Food Security through improved resilience of Smallholder farmers in Ethiopia and Kenya (FOSEK)

FOSEK is a seven-year public-private partnership project funded by the Netherlands Enterprise Agency that seeks to improve the resilience of 120,000 smallholder coffee farmers in Ethiopia and Kenya. Solidaridad is working with Nestlé, C. Dorman Limited, Coffee Management Services Limited, Sustainable Management Services Limited and Kenya Coffee Research Institute in Kenya, as well as Yirgacheffe Coffee Farmers’ Cooperative Union, Sidama Coffee Farmers’ Cooperative Union and Oromia Coffee Farmers’ Cooperative Union in Ethiopia.

Certification and Beyond: Market Access for Sustainable Coffee, Tea and Horticultural Produce from Tanzania

This European Union funded project aims to promote the effective use of certification schemes and voluntary sustainability standards by about 21,000 smallholder farmers in the Southern highlands of Tanzania and Zanzibar. The project is part of the EU-EAC Market Access Upgrade Programme which aims to assist producers and SMEs by targeting specific agricultural commodities.

Food for All Project in Kenya (F4APK)

F4APK is a public-private partnership project funded by the Netherlands Enterprise Agency aimed to improve the livelihood and resilience of 48,500 households in the Eastern region of Kenya. Solidaridad is working with Heifer International, SoilCares Foundation, Meru Greens Limited and Kenya’s Horticulture Crops Directorate to support sustainable food crop and livestock management activities. The project has developed three business cases which include the development of dairy hubs and improved dairy management services at the cooperative level, establishment of nurseries, and processing of french-beans for the export market.

Bottom UP!

Bottom UP! is a cotton and garment project, funded by the European Union that aims at creating and ensuring growth and production sustainability, transparency and inclusivity along the cotton value chain in Ethiopia. The project is working with approximately 19,200 workers and 2,000 farmers along the value chain.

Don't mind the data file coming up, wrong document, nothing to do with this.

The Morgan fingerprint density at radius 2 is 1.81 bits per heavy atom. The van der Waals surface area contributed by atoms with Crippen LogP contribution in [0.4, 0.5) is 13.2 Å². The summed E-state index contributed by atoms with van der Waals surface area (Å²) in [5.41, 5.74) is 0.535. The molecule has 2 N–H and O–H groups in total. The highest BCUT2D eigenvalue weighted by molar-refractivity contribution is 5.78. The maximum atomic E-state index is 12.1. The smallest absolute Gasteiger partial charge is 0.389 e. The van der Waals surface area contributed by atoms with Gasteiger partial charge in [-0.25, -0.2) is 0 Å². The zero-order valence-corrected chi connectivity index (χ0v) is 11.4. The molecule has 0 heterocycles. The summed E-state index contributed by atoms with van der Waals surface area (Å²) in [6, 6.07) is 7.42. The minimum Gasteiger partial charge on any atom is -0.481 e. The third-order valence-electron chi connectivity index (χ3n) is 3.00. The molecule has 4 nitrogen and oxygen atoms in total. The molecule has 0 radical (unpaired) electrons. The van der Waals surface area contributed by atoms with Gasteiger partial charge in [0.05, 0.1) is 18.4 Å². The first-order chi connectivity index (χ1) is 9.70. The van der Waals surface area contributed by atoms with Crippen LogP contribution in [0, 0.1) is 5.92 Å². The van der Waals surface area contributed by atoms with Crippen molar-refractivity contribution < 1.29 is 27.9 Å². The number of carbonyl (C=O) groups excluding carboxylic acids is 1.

Better Mill Initiative

The Better Mill Initiative is a pilot initiative funded by the Dutch Ministry of Foreign Affairs that aims to promote cleaner production practices to reduce the environmental impact of textile processing and to promote gender inclusivity and decent work, thereby improving labour conditions in selected factories. By addressing social and environmental challenges in line with international export standards, Solidaridad aims to work towards a more sustainable and inclusive textiles and apparel industry in Ethiopia that generates decent jobs and sustainable exports, thereby contributing to the government targets of Ethiopia on textiles.

Creating Shared Value in Agriculture Value Chain project

The Creating Shared Value in Agriculture Value Chain project is working with about 12,000 smallholder farmers, within the bean and barley value chain with the goal of increasing farmers’ income and resilience in the south west and western regions of Uganda. Funded by aBi Development limited, the project seeks to boost the production of barley and beans, increase access to markets for smallholder farmers and establish strong farmer institutions, improving organizational capacity and business skills of beneficiaries and other identified nodal actors.

The Golden Line

The Golden Line programme is a five-year programme delivered by three international NGOs – Solidaridad, Simavi and Healthy Entrepreneurs. The programme works towards the economic empowerment of women living in and around artisanal and small-scale gold mines (ASGM) in Ghana and Tanzania.

Anti-Child Labour in ASM gold mines in Uganda project

The Anti-Child Labour in ASM gold mines in Uganda project has pioneered a multi-stakeholder and multi-faceted approach to tackle child labor in artisanal and small-scale gold mines in Busia, Uganda. Another important goal of the project is to establish a sustainable, traceable gold supply chain that contributes to a better future for miners and their families.

Green Tanning Initiative

The Green Tanning Initiative in Ethiopia set the pace for sustainable environmental, social and economic production practices along the leather value chain. By adopting innovative leather processing practices that reduce the amount of tannery wastes, water, chemicals and energy consumption, the Ethiopian leather industry is set on an eco-gender-friendly trajectory to sustainable employment and supplying high-end-market.

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Get in touch

Want to know more about our work in East and Central Africa? Get in touch with our team.

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Kilimani Business Centre, Kirichwa Road
P.O. Box 42234 – 00100
Nairobi, Kenya

+254 (0) 716 666 862


Rachel Wanyoike
Managing Director

Molly Kwamah
Regional Business Development Manager

Edith Wairimu
For media and inquiries

Continental Supervisory Board


Top row, left to right: Herman Kasekende, Susan Wacheke, Shungu Kanyemba, Isaac Gyamfi
Bottom row, left to right: Gilles Attaye, Rachel Wanyoike, Olivia Agbenyega